House Democrats will vote Thursday on a new rules package for the next session of Congress that paves the way for the House to defend the Affordable Care Act in court, address climate change with a new committee and allow members to wear religious headwear on the House floor.
The rules package is expected to pass, though some progressives say they will vote against it over the inclusion of a budgeting rule they say will complicate efforts to advance progressive legislation, an argument disputed by Democratic leaders.
After Republicans spent years and held dozens of votes to repeal, replace and undermine President Barack Obama’s signature health care legislation, the new rules package would allow the House counsel to intervene in Texas v. United States, the case brought forward by nearly two dozen Republican state attorneys general.
In December, a federal judge ruled that the individual mandate was unconstitutional. The law remains in place during the appeal process.
The package also includes a provision allowing members to wear religious head coverings on the floor of the House, overturning a nearly 200-year ban as Rep.-elect Ilhan Omar, a Minnesota Democrat who is Muslim and wears a headscarf, joins the House.
Some Democrats, including progressive Rep. Ro Khanna, D-Calif., and Rep.-elect Alexandria Ocasio-Cortez, D-N.Y., plan to vote against the measures because of objections to the inclusion of a budget rule that requires that new legislation impacting federal revenues and mandatory spending doesn’t add to the national deficit.
Drew Hammill, a spokesman for Pelosi, pushed back against progressives' argument, and said the rule was needed to replace an existing provision put in place by House Republican leaders, and that the "paygo" rule exists in federal law.
Leaders of the Congressional Progressive Caucus plan to support the rules package, but will introduce legislation to overturn the paygo law.
The rules include other key Democratic priorities the party hopes to highlight heading into the next presidential cycle.
The Select Committee on the Climate Crisis will investigate climate change and produce policy recommendations to help address concerns about global warming by December 2020. It will consist of eight Democrats and six Republicans, but won’t have subpoena power, unlike existing standing committees.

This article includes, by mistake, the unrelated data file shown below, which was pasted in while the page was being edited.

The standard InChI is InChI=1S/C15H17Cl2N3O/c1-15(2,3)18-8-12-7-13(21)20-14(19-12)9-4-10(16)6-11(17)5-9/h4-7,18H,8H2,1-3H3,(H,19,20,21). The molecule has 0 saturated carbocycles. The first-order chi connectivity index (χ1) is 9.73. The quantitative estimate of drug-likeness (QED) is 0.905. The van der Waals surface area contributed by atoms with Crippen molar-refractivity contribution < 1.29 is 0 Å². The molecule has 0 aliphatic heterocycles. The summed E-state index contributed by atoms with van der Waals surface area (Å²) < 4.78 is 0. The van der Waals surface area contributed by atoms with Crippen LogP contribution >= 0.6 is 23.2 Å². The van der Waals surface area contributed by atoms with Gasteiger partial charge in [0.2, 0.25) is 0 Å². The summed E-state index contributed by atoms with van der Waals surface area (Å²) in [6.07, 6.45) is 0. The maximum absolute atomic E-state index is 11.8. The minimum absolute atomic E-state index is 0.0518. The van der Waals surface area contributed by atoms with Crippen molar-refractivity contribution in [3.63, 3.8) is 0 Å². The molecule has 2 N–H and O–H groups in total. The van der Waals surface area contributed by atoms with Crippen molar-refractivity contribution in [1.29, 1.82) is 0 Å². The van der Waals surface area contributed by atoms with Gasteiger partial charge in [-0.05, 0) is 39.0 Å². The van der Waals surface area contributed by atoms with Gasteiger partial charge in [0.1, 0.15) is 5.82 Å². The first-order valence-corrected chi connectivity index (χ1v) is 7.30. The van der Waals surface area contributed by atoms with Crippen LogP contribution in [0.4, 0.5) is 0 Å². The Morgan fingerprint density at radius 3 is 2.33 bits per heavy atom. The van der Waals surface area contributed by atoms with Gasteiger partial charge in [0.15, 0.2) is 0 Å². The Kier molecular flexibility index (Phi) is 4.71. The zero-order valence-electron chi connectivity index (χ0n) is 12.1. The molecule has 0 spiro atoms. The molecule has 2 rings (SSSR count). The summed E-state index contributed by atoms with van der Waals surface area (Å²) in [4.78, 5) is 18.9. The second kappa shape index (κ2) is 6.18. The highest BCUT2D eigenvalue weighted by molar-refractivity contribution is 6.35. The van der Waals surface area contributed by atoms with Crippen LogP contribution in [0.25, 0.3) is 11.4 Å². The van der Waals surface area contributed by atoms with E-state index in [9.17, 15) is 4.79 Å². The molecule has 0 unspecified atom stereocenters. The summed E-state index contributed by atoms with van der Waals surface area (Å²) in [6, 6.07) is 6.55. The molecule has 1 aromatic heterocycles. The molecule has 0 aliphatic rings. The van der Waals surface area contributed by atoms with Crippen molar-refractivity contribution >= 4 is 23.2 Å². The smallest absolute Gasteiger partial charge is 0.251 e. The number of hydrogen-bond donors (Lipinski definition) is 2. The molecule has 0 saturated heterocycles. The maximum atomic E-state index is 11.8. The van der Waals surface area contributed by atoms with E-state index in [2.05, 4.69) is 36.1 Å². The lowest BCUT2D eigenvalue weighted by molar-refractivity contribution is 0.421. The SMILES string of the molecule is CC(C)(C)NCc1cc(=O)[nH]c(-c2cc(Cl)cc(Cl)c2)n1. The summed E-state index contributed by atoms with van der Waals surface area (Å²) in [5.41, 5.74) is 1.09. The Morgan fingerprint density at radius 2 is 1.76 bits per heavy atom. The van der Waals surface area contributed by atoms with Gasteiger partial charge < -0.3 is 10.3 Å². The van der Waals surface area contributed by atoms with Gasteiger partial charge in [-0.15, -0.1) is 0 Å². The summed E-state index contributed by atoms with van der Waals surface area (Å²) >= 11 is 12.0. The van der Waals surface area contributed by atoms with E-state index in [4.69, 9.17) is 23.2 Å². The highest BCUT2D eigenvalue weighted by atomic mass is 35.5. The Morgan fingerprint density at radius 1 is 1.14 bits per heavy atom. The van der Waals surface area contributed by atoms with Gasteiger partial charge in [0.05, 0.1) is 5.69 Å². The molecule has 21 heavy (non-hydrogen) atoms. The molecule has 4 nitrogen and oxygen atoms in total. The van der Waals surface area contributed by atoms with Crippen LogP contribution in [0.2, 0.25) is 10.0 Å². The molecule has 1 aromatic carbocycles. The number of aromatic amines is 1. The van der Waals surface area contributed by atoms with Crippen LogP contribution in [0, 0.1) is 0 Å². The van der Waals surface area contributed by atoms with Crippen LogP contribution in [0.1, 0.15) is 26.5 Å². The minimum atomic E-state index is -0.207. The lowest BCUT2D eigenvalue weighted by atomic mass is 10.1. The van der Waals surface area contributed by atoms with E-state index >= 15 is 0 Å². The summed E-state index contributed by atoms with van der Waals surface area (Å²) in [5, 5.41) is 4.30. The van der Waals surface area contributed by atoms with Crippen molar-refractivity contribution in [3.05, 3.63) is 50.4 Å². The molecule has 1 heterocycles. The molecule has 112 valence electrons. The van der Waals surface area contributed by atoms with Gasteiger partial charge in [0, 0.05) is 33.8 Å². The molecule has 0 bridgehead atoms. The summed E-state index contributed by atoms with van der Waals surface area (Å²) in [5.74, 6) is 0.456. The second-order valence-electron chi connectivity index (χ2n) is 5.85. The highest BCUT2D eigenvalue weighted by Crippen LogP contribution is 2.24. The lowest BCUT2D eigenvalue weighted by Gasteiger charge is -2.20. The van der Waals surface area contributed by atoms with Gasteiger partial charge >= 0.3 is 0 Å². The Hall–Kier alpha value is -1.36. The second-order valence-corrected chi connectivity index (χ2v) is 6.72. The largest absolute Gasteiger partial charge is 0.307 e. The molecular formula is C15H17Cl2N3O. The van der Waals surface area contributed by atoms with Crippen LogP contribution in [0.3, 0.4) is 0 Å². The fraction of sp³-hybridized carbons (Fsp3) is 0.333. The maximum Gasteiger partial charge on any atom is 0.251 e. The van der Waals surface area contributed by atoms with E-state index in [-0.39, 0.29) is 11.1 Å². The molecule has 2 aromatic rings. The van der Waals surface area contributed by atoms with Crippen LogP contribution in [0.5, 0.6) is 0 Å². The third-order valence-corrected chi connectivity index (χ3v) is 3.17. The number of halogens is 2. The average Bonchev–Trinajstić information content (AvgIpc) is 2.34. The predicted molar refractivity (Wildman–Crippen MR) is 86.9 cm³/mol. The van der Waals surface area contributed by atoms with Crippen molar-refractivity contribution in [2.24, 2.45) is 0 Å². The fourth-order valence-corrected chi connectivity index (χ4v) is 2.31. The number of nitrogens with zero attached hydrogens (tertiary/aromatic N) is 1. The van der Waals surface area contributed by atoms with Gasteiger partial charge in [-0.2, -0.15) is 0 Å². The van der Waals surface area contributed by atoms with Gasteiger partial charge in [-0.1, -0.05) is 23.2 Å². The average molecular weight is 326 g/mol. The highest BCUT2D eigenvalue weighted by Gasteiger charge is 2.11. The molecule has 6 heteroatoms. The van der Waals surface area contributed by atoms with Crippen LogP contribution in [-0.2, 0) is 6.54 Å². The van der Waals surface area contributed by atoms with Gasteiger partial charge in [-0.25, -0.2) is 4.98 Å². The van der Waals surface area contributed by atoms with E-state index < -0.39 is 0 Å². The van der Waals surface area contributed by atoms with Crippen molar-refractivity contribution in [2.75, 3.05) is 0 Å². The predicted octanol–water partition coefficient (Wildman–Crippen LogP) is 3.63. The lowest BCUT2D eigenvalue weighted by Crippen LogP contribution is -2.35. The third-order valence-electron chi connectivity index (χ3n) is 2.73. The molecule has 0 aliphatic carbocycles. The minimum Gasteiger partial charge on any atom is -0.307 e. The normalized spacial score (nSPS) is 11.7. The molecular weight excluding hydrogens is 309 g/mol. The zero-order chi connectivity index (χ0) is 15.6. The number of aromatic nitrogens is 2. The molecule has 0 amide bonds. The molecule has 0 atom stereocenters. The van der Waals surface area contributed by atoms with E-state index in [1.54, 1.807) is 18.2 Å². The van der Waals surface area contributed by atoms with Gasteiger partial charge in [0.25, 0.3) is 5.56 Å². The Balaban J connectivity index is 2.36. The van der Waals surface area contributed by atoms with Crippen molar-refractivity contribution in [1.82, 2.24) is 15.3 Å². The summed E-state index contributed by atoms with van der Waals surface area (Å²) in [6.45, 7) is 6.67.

The package, which the House will likely approve on Thursday as one of its first orders of business, also includes provisions meant to improve the functioning and productivity of the chamber.
“Americans demanded a new direction, and this rules package will immediately usher in a new era for this Congress,” Rep. Jim McGovern, D-Mass., the incoming chair of the House Rules Committee, said in a statement.
It would institute a return to the “Gephardt Rule,” named after former Democratic leader Richard Gephardt, to automatically raise the country’s borrowing limit when the chamber passes a budget, to avoid the messy debt ceiling fights that frequently occurred under GOP control of the House that risked a national default.
Democrats would also create a committee to investigate the modernization of Congress that would study procedures and work to improve the efficiency of the House, the use of technology in the chamber, along with staff recruitment.
The rules would also allow for bipartisan legislation to be called up from a “consensus calendar” if the legislation stalls in committee, the product of negotiations between Democratic moderates and House Minority Leader Nancy Pelosi.
As Democrats prepare an aggressive oversight agenda of the Trump administration, the rules would require each committee to submit an oversight plan to the House Oversight and Administration committees, a return to Democrats' rules from previous sessions of Congress.
They would also overturn a Republican requirement for members of Congress to be present for counsel-led depositions, which could expedite committee investigations when Congress is not in session.
Rep. Tom Reed, R-N.Y., a member of the bipartisan House Problem Solvers Caucus, surprised congressional officials on Wednesday when he said he would cross party lines and support the Democratic rules package. The move against his own party could hurt his standing with fellow Republicans, and possibly cost him his seat on the exclusive tax-writing House Ways and Means Committee.